Revitalised Lynsey Sharp finding her form at just the right time

Amid two years of frustration?and toil, some wrote Lynsey Sharp off as a contender. At times, she was a sceptic herself. No longer, however, is the 29-year-old mired in the middle of the pack. The former European champion has ?resurrected the self-belief to charge ahead and let others take their shot and it was evident in the latest in a string of assured performances at yesterday’s Diamond League in Birmingham.

Lynsey Sharp, right, finished second in the 800m at the Muller Birmingham Grand Prix and Diamond League event at Alexander Stadium. Picture: Michael Steele/Getty Images

A late ferocious charge from the Scot spirited her into second place behind her American rival Ajee Wilson in the 800 metres, with the time of 2:01.09 encumbered by strong winds. A week out from the British Championships which double as the trials for next month’s world championships in Doha, this was a valuable examination of her credentials – and she passed with flying colours.

“I had to adjust my race tactics and just run smart but that was a good practice for the world semi-finals,” she said, confident that she will earn selection without due concern. “But I have the belief now to go out fast and then hold it together. I was always able to do it last year but then, in the second half, it fell apart. It’s nice to be able to finish it off and not worry about people catching me. Now it’s me catching people.”

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This followed showings in London and Monaco where the times impressed but the attitude stood out more. Rehabilitated following her decision to relocate back to the UK following the gamble of a move to California that did not pay off as she wished, she is now a contender in an event which has opened up enticingly following the legal blockade that has removed Caster Semenya and others from their habitual spot at the head of the field.

Suddenly, Sharp has realistic ambition to land medals again. “I feel I’m in a different place,” she said. “I’ve got the tools in my box that I didn’t have last year.”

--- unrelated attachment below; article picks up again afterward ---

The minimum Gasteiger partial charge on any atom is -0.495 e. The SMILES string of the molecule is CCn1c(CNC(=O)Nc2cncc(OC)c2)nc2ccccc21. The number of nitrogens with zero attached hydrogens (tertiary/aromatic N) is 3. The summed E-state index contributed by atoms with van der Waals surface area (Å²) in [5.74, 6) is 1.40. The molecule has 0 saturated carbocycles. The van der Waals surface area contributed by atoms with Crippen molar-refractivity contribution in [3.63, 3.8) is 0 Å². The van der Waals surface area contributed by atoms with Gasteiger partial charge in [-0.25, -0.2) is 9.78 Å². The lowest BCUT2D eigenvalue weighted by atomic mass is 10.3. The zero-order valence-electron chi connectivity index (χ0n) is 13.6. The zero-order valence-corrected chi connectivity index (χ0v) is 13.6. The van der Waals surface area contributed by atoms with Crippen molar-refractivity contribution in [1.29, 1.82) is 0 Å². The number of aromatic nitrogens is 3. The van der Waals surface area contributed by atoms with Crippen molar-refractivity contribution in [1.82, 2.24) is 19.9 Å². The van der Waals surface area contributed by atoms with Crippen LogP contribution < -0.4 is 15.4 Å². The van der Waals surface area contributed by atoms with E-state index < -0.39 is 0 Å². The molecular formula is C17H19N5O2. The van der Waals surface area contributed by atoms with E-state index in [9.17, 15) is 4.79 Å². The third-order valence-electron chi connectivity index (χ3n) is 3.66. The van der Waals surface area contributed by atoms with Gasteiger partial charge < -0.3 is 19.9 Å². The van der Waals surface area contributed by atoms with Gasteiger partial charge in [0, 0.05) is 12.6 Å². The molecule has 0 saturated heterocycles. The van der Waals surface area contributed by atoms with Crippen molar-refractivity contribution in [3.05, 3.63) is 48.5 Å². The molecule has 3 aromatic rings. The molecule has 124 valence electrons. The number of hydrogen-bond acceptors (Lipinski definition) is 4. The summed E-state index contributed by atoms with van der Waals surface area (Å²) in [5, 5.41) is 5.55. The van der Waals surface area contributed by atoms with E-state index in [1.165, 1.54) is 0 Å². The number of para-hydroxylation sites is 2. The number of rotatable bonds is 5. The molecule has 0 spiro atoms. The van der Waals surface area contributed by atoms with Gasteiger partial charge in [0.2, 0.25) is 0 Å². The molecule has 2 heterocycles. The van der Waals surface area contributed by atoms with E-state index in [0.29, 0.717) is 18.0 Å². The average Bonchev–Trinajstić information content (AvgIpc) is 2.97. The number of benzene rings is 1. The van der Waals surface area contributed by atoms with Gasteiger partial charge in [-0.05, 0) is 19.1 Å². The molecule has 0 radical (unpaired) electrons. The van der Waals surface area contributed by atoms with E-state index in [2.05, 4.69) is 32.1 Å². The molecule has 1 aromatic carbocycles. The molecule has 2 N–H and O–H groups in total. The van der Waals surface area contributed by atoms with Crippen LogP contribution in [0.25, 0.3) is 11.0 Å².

Eilish McColgan was worried she might crash after coming down from training at altitude but instead she surged to third place in the mile. The Dundonian lowered her personal best to 4:24.71 with Jemma Reekie in sixth. Now, all can be thrown towards Doha, ideally by excelling in the 5,000m next weekend.

“I’m looking forward to trials now,” McColgan, pictured inset, said. “Hopefully this has got me enough points to get into Zurich [Diamond League meeting late this month] as well, which is nice.”

Chris O’Hare’s tune-up for the British Championships fell flat as he trailed in tenth in the men’s 1,500m, while Guy Learmonth came up short in his chase for the qualifying mark for the worlds in finishing fifth in the 800m in 1:46.50. The processes, the Borderer reflected, may need more than minor refinements.

“I need to start analysing my races properly and sitting down and watching other people, world-class athletes who have retired,” he said. “Because I haven’t done any of that. I watch UFC and boxing instead.”

Elsewhere, Adam Gemili ran 10.07 seconds in the 100m, the same time as Jamaican Yohan Blake, but was given second in a photo finish. Dina Asher-Smith was second in the women’s 200m behind Shaunae Miller-Uibo but the blue-haired Bahaman revealed she’ll skip the event in Doha in a boost to the Briton’s chances of gold.

At the Scottish Championships in Grangemouth, Neil Gourley tuned up for the intensive 1,500m scrap in prospect at the UK trials by winning the 800m in 1:48.79. Nick Percy
and Kirsty Law won the discus titles, while a solo run from Sarah Inglis took her to the 1,500m title in 4:13.44.